Impressions; Turbo Technics Granada 2.9

A smoother blend

Now that turbochargers as a fashion have abated, a turbo is now more often employed where it is genuinely appropriate instead of as window dressing. At the same time, with the steady increase of expertise, such installations are incomparably better than they used to be, especially from a specialist such as Turbo Technics, which produces the twin-turbo Ford Granada 2.9 conversion we recently tried, courtesy of Bristol Street Motors (Worcester).

There was a period when a turbo was seen as an easy bolt-on tuning device which needed very little engine work to install — perhaps merely lowering the compression ratio with a thick cylinder-head gasket. Certainly the hours of work which once went into conventional tuning (fitting larger valves and bigger carburetters, and re profiling inlet tracts), suddenly seemed excessive for the modest power gains available, whereas the turbo seemed to offer a magical solution to large increases in power for less work. The result of this "short cut" approach by some tuners (and some manufacturers too) was that the turbo developed a reputation for poor power delivery, a reputation which was often justified.

With advancing knowledge, it has become clear that while the older mechanical complexities have been by-passed, a new field of expertise is equally vital to a successful system. Digital electronics has replaced trial-and-error carburetter tuning; time-switched water cooling systems are common, and turbine and tract sizing has become an exact science.

With 2500 conversions under its belt, Northampton-based firm Turbo Technics is perhaps the best-known British outfit, working directly with turbo makers Garrett AiResearch in developing new installations. The firm currently lists 24 different Ford conversions among the 50 or so packages it offers, and these make up the bread-and-butter work amongst the 10 or so cars dealt with each week. Cabriolet Escorts are a popular subject, but the Sierra 4x4 has proved the most prolific of the range.

Sharing the same four-wheel drive system, the heavier Granada 2.9 stands to benefit even more because of its sluggishness in standard form. Turbo Technics has had a great deal of experience of the Ford V6, starting with a blown 2.8i Capri and carrying on to the present 2.9-litre unit, and the system fitted to the Granada 4x4 blends in so smoothly that it would be impossible to guess that it was installed afterwards.

As in every such installation, the big objective is to reduce response times, and so two turbos are used, mounted on short specially-cast exhaust manifolds from each cylinder bank. The tiny blowers, the size at a couple of oranges squashed together, are water-cooled Garrett T2 units which have an integral boost control wastegate and an oil feed from the block. These cram the air through a large intercooler below the radiator, making it denser and more "nutritious" before it is passed back into the standard twin-plenum intake body.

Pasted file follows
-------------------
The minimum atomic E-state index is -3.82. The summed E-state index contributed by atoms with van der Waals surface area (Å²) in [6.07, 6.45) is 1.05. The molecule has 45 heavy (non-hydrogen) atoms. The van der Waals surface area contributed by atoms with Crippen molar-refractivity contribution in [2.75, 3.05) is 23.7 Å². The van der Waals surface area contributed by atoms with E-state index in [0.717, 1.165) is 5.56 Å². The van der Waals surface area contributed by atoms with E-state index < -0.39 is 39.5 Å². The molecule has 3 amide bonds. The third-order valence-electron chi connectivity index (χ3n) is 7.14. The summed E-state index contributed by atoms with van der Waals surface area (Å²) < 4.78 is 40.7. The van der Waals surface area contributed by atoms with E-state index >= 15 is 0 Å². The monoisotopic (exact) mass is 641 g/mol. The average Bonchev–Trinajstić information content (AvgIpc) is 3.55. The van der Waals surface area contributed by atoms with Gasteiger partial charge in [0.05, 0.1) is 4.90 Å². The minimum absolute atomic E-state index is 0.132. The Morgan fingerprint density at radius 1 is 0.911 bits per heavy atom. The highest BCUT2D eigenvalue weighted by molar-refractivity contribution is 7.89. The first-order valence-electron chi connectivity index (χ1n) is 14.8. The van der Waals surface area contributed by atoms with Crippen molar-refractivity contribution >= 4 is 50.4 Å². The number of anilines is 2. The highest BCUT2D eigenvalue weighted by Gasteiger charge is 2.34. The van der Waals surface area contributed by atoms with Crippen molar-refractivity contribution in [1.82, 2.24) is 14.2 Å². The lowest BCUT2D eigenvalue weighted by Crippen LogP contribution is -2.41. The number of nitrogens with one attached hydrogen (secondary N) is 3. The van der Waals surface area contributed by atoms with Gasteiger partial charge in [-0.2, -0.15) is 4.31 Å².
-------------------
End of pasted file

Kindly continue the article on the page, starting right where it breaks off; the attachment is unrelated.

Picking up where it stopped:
Ford's electronic injection system is unaltered, but to cope with the increased demand, extra fuel is squirted in by two supplementary injectors controlled by a separate digital black box. Compression is reduced from 9.5:1 to 8.7:1, while automatic ignition retard is tied in to the boost system. Looking under the heavy bonnet, the plumbing looks complex, but, as the turbos and intercooler are hidden from view, no more so than on most fuel-injection cars today. What is impressive is the look of quality; the manifold castings, brackets, pipes and hoses are all well made and obviously carefully thought-out.

Not surprisingly considering its complexity, this is the most expensive kit on Turbo Technics' long list at £2950, plus the eternal VAT: twice the cost of boosting a Fiesta. Yet on a £20,000 executive car this forms a smaller percentage, and it really transforms the Granada. Where normally it ambles along on 150 unenthusiastic horsepower, TT pushes this to 210 bhp of a far smoother and urgent nature. It even idles more placidly, and spins right up the scale with all its usual roughness planed off, which would be an improvement even without the extra performance.

On the road, though, the added urge is addictive. Where the standard Granada needs a downshift or two to heave it past a truck, the TT car is brisk in fifth, and a revelation in fourth: on one of the A5's long hills I was able to pick off two articulated lorries without strain where the unblown car would have been gasping. At the other end of things, the Granada would waft along in top gear as low as 1500 rpm with nary a shudder.

No hiccoughs or starting problems appeared, and the standard suspension proved more capable than I had remembered it. This was in fact the first time I have actually enjoyed driving a Granada, and it makes me wonder why Ford is happy to let someone else bring out the car's good points; after all, the Cosworth engine would fit nicely in here. But this is an executive car, not looking for such a sporting engine.

There had to be a snag even to such on effective conversion, though it is actually a minor Ford problem highlighted by the extra power. There is a little slack somewhere in the drive-line, and even the gentlest nudge of throttle can send the whole affair into a kangaroo resonance at low speeds. But it is not enough to detract from the overall improvement to a worthy but stolid machine. GC